When the Toronto Maple Leafs became the first team in NHL history to lose a Game 7 after leading by three goals in the third period, fantasy owners probably weren't expecting an endorsement of the team's goaltending only a few months later.
But when reflecting on James Reimer's development over the past year and the team's acquisition of former Los Angeles Kings backup Jonathan Bernier, the future looks crowded -- and bright -- in Toronto's crease.
So, just about as suddenly as their lead slipped away in Game 7 against the Boston Bruins in the Eastern Conference Quarterfinals, the case can be made that the Leafs sport the League's best timeshare fantasy goalie tandem.
Bernier brings a ton of upside to Toronto after playing in the shadow of Jonathan Quick since entering the League. He allowed two goals or less in 11 of his 14 outings during the shortened season, and was one of only four goalies with a save percentage greater than .920 and a goals-against average lower than 2.00.
He remains unproven in that he has only appeared in 62 career games since entering the NHL in 2007-08, but brings a 2.36 career GAA to Toronto, where he'll be given a chance to start more often – likely without the burden of a 60 or 70-game workload.
Reimer, meanwhile, has dealt with negative perception after Toronto collapsed in a big spot against the Bruins while he manned the crease. But, despite that forgettable loss, there are many positives to take from his emergence as the Leafs' starter last season.
He was a huge reason why the Leafs snapped their lengthy playoff drought and his ability to stop 72 of 74 combined shots on goal in Games 5 and 6 against Boston helped Toronto overcome a 3-1 deficit and take the series the distance. Reimer's playing time during the shortened season (33 appearances) can be compared to his workload in 2011-12 (34), but his production this past season drew rave reviews from fantasy owners. He had 19 wins and set career bests in GAA (2.46) and save percentage (.924).
Reimer's regular season was a huge step forward, but the bottom line is that if he didn't fall victim to a historic rally in the playoffs, Toronto likely would not have gone out of its way to trade for Bernier. For that reason, one can expect Bernier to be the leading candidate entering training camp to land the No. 1 goalie job.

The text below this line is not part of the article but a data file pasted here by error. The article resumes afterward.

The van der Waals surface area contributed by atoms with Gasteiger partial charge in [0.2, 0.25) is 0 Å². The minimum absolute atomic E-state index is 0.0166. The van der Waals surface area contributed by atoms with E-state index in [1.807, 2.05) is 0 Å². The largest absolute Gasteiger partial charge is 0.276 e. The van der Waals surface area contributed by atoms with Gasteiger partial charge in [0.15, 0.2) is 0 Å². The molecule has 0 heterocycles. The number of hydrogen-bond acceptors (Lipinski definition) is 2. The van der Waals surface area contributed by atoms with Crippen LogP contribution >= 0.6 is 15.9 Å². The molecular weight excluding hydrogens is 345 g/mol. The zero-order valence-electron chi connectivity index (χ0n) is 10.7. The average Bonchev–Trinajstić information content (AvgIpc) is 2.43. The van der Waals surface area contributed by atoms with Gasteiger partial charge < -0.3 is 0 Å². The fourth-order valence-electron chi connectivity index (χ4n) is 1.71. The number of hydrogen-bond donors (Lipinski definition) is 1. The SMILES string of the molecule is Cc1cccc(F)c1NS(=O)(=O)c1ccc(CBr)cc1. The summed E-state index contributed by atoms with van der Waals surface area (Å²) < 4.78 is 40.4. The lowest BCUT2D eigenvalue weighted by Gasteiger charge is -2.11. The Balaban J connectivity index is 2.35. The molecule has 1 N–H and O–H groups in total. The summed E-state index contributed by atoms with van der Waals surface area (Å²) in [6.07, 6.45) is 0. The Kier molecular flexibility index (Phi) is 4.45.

But that can certainly change in a flash, which is why targeting both could be most beneficial in fantasy. Another positive to consider is that, regardless of which player gets the nod more often, Toronto had the second-best penalty kill unit in the NHL last season (87.9 percent), and the team's top-six forward arsenal is expected to consistently give both goalies offensive support.
Toronto's goalie battle can be compared to the current ones in St. Louis, Anaheim and New Jersey, but the Leafs' situation appears to be even more promising than the others from a fantasy standpoint.
The Ducks have the only returning pair of goalies where each -- Jonas Hiller and Viktor Fasth -- posted 15-plus wins last season. They paid fantasy dividends despite near-even totals in games played (Hiller 26, Fasth 25), but with Hiller's contract expiring next offseason and prospect John Gibson waiting in the wings, this package deal is much less of a sure thing next season.
In St. Louis, Jaroslav Halak and Brian Elliott are entering contract years and each will compete for time while making a case to be in the team's future plans. When healthy, we've learned over the years that St. Louis goalies are a quality option – both individually or as a tandem -- but we've also seen how unpredictable they can be when the Blues deal with injuries or decide to ride the hot hand. With sleeper Jake Allen (9-4-0 last season) also in the mix, St. Louis' goalie competition presents red flags for fantasy owners looking for reliability.
The Devils, meanwhile, must balance playing time between the winningest goalie of all time, Martin Brodeur, and the NHL's most efficient one over the last three seasons, Cory Schneider. Retirement could be looming for Brodeur when his contract ends after this season, and Schneider has never played more than 33 games in a single season. New Jersey plays a League-high 22 back-to-back games in 2013-14, so each goalie will get starts by default, but it's far from a given that New Jersey will be a playoff team after losing Ilya Kovalchuk and David Clarkson.
Toronto's pair of netminders should be able to focus solely on the competition that looms, considering Reimer will only be a restricted free agent next offseason and the Leafs didn't deal him over the summer after bringing in Bernier. Each of these goalies is 25 years old with something to prove, which bodes well for their fantasy value.
With only 30 to 40 fantasy-relevant goalies in the NHL entering the new season, your draft strategy can make or break your team. If you like what you saw from Reimer last season and believe in Bernier's potential, don't hesitate to grab this tandem after stocking up on premier forwards and defensemen.
Your best bet is to draft Bernier once other timeshare goalies start going off the board and then grab Reimer a few rounds later. If you think investing in two goalies from the same team is the right move for your fantasy squad, the Leafs have the tandem worth taking a chance on.
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